Hello Pandemic, My New Friend

I’m locked down and content. More than that, I am elated. I didn’t think I would be, not for this long, but I am. I miss touring. I miss performing and singing songs to people in the lanes at faire. Today I climbed up a rickety ladder to the roof with my ukulele to check out the work being done and sing a song or two. I tried to sing a song to one of the roofers. 

“What kind of music do you play?” he asked. 
“Rock and folk mostly,” I said. 
“I only like Country,” he said and walked off. 

Hard sell here on the roof of a three-flat. I sang Indica to the confused people below strolling down the sidewalk from the train station. And that was fun. 

Here, in my studio, I do what drives me, what I love. Putting yourself out there is risky even on the roof. It’s not too far of a stretch to make this artist life work for me. Money is just as scarce as it has been for the past decade, so I tighten the belt a little more each month. Here are some ways that I continue to survive as an artist. 

1. I make my own food, eat less and don’t eat out. I have a service deliver organic yums right to my door. If I order $60 or more, delivery is free. And delivery is only $5 to start. It’s $4-5 to take the L or a bus to and from a store in Chicago, and then I have to schlep my groceries to the station or carry them for blocks. 

2. I don’t use my AC/Heat much or keep it set at 85/62. In Chicago, it only gets in the 80s and 90s in the summer, so it’s easy to do that here. However, it does get chilly in the winter. Yet I only turned my heat on a handful of times last winter. And only at night. It was fine. Humans adapt. 

3. I don’t buy much stuff. It’s hard, I know, but I use what I have. A good solution is to wait until the next day OR A WEEK! I give myself a little time for my emotional yes-anding to wear off. Ignore this if you are considering purchasing my music! I waited almost a year to buy a fucking spatula; however, when I finally bought it, Red Silicon Sugar Sopper, it was the most glorious $4 that I had spent in a while. And it came with a friend, Smaller Red Silicon Sugar Sopper. It has made friends with my mother’s wooden spoon, Wood Hurt Ass, that I feared as a child. DO NOT anger Mummy when she’s cooking. She’ll grab the big wooden spoon and beat your bottom.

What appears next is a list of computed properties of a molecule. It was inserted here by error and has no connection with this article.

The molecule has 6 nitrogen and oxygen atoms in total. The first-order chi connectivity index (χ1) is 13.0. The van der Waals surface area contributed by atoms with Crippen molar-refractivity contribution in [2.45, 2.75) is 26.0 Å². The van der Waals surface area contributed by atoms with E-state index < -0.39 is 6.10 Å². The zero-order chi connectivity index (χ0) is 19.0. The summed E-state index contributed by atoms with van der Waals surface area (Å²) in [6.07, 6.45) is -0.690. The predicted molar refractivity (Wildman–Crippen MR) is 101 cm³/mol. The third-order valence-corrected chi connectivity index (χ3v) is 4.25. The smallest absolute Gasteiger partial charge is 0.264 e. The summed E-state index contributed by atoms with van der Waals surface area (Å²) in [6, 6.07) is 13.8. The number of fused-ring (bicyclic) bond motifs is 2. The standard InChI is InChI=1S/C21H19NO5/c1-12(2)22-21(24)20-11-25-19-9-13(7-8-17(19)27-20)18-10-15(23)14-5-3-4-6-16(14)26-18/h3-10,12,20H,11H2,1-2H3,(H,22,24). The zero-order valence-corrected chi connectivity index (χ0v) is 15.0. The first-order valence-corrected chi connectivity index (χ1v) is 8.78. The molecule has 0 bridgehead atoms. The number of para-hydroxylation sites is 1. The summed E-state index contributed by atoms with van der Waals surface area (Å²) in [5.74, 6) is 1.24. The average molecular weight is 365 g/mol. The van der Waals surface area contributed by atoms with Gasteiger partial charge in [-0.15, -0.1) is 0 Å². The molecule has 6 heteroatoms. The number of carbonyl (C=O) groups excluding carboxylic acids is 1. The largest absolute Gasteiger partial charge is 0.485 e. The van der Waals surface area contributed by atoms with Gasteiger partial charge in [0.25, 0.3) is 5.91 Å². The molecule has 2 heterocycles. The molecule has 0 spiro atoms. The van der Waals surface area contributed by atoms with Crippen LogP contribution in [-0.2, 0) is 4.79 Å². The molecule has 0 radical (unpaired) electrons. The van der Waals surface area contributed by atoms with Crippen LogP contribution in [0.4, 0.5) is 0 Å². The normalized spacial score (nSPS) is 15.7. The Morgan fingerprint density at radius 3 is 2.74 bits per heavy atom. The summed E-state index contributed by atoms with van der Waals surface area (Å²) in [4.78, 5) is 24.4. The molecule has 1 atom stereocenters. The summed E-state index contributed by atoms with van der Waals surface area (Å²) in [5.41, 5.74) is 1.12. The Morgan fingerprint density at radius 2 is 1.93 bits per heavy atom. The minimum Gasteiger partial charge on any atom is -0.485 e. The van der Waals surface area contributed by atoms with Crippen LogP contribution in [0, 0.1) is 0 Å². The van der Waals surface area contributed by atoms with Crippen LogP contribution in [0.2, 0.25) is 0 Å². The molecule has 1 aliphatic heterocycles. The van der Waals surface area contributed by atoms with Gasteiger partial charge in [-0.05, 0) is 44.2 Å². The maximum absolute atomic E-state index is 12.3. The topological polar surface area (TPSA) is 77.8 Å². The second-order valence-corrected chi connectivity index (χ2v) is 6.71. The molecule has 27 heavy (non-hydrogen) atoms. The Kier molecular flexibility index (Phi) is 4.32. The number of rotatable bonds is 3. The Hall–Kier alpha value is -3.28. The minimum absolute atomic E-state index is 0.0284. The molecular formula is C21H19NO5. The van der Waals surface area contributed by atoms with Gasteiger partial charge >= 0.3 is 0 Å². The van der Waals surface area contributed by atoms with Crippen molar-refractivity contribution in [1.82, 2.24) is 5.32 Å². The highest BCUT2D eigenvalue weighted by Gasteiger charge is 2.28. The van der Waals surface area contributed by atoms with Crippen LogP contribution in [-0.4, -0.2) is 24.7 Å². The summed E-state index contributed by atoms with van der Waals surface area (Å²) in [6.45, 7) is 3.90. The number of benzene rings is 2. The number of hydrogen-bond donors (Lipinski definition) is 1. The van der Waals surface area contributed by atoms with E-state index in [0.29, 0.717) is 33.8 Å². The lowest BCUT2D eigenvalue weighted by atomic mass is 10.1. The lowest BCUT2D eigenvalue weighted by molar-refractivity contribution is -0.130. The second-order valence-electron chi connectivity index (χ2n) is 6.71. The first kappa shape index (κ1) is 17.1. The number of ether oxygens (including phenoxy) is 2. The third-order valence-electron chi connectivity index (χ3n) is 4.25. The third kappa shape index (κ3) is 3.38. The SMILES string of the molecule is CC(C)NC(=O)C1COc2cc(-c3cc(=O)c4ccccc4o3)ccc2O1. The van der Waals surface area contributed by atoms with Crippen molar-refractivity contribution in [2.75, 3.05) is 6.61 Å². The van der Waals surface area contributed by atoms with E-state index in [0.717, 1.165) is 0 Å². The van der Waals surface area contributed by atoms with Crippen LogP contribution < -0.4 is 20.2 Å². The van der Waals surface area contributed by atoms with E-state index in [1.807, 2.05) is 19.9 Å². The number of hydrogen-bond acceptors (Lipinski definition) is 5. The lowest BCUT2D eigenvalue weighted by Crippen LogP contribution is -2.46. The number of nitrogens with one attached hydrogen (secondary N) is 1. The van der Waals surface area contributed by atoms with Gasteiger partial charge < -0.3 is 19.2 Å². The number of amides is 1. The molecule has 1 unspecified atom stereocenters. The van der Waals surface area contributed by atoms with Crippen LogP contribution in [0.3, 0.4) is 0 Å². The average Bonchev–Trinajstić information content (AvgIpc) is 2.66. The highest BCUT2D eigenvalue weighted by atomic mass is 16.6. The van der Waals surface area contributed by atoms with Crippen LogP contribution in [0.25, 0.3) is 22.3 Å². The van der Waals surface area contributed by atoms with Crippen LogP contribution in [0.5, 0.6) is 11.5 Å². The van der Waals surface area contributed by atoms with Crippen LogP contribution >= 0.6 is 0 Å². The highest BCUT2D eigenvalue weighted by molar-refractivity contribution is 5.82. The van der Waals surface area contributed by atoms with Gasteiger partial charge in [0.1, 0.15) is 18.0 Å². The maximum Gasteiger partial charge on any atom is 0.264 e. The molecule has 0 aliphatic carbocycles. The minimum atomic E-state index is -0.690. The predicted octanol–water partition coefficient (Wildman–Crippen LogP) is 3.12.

Most of what we buy is bought out of convenience. I ran out of shampoo, toothpaste and needed socks. Fuck it. I made my own shampoo specifically for my hair type (which is nearly IMPOSSIBLE to find at stores). I stopped using toothpaste and wearing socks. I don’t like socks anyways. They make my feet smell. Now my feet are odor-free and I adapt easier to temperature changes. 

And you don’t need toothpaste. A little water works just fine. And there’s a story about this. A couple years ago a Homeland Security guard confiscated my awesome organic travel toothpaste that I had just purchased because it was 5.4 ounces and the limit was 3.8. I just spent $8 on it! Well, fuck that. No more toothpaste for me. And I don’t miss it. 

4. I share, borrow and help others out. Why buy books when there are libraries? I share with my community, my neighbors and flatmates. Not every household needs a giant five-gallon popcorn-making pot. And how often do you use that blender? 

5. I live with people. There’s only three people living here, a small household compared to my normal living arrangements; however, we all share the bills. My last apartment housed seven of us. If you own your own place, rent out rooms. I’ve rented out my sofa for cheap. And when I first moved to Chicago, I rented my friend’s 6’x9′ sun room and Aydan and I slept on a pull-out twin loveseat. Josh put up a curtain rod. Voilà!—a door. Me happy. It’s just a place to sleep. I never understood why people pay so much for hotels or pay anything at all. Camping is so much more fun. 


The water bill is covered by the building. It’s glorious that I can shower whenever I want. That makes me happy. And all of these easy money-saving tricks come second nature to me. For the past eight years, I’ve been accustomed to living in a tent. A solid roof above my head is a luxury. And that’s the crux of it all. My living requirements are low because I just don’t care about status. I have no status. I’m an artist. And I put all of my energy into that. Art is my way of cheating consumerism?! But I don’t have a choice. Musicians make only 20% of what we made thirty-five years ago!